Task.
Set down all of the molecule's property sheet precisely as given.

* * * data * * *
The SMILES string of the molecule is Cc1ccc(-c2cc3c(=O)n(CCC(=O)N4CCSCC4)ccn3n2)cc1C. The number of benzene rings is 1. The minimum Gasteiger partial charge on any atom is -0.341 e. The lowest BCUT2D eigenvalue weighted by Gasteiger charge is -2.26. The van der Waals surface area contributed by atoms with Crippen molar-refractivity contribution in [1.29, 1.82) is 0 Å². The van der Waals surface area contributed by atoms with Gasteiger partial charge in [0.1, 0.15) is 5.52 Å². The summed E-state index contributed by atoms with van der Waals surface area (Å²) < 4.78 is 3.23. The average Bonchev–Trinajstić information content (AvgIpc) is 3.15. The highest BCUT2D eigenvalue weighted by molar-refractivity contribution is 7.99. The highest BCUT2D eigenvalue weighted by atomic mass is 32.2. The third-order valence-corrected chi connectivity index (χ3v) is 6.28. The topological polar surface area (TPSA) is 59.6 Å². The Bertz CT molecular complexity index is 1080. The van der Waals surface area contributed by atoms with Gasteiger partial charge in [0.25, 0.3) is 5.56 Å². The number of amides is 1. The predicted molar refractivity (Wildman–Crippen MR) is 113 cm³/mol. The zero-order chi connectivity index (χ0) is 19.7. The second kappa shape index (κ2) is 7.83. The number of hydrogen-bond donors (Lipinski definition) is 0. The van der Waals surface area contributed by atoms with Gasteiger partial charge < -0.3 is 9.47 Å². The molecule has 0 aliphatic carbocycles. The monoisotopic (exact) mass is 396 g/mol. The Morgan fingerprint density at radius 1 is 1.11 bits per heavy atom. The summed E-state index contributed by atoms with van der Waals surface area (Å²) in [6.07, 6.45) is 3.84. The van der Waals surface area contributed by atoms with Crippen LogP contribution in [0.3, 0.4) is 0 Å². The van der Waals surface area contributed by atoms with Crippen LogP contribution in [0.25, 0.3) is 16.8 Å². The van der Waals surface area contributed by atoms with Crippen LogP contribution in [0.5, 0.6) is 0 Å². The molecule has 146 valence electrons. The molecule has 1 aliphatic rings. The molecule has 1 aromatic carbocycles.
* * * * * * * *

The SMILES string of the molecule is Cc1ccc(-c2cc3c(=O)n(CCC(=O)N4CCSCC4)ccn3n2)cc1C. The number of benzene rings is 1. The minimum Gasteiger partial charge on any atom is -0.341 e. The lowest BCUT2D eigenvalue weighted by Gasteiger charge is -2.26. The van der Waals surface area contributed by atoms with Crippen molar-refractivity contribution in [1.29, 1.82) is 0 Å². The van der Waals surface area contributed by atoms with Gasteiger partial charge in [0.1, 0.15) is 5.52 Å². The summed E-state index contributed by atoms with van der Waals surface area (Å²) < 4.78 is 3.23. The average Bonchev–Trinajstić information content (AvgIpc) is 3.15. The highest BCUT2D eigenvalue weighted by molar-refractivity contribution is 7.99. The highest BCUT2D eigenvalue weighted by atomic mass is 32.2. The third-order valence-corrected chi connectivity index (χ3v) is 6.28. The topological polar surface area (TPSA) is 59.6 Å². The Bertz CT molecular complexity index is 1080. The van der Waals surface area contributed by atoms with Gasteiger partial charge in [0.25, 0.3) is 5.56 Å². The number of amides is 1. The predicted molar refractivity (Wildman–Crippen MR) is 113 cm³/mol. The zero-order chi connectivity index (χ0) is 19.7. The second kappa shape index (κ2) is 7.83. The number of hydrogen-bond donors (Lipinski definition) is 0. The van der Waals surface area contributed by atoms with Gasteiger partial charge < -0.3 is 9.47 Å². The molecule has 0 aliphatic carbocycles. The monoisotopic (exact) mass is 396 g/mol. The Morgan fingerprint density at radius 1 is 1.11 bits per heavy atom. The summed E-state index contributed by atoms with van der Waals surface area (Å²) in [6.07, 6.45) is 3.84. The van der Waals surface area contributed by atoms with Crippen LogP contribution in [0.3, 0.4) is 0 Å². The van der Waals surface area contributed by atoms with Crippen LogP contribution in [0.25, 0.3) is 16.8 Å². The van der Waals surface area contributed by atoms with Crippen LogP contribution in [0.5, 0.6) is 0 Å². The molecule has 146 valence electrons. The molecule has 1 aliphatic rings. The molecule has 1 aromatic carbocycles.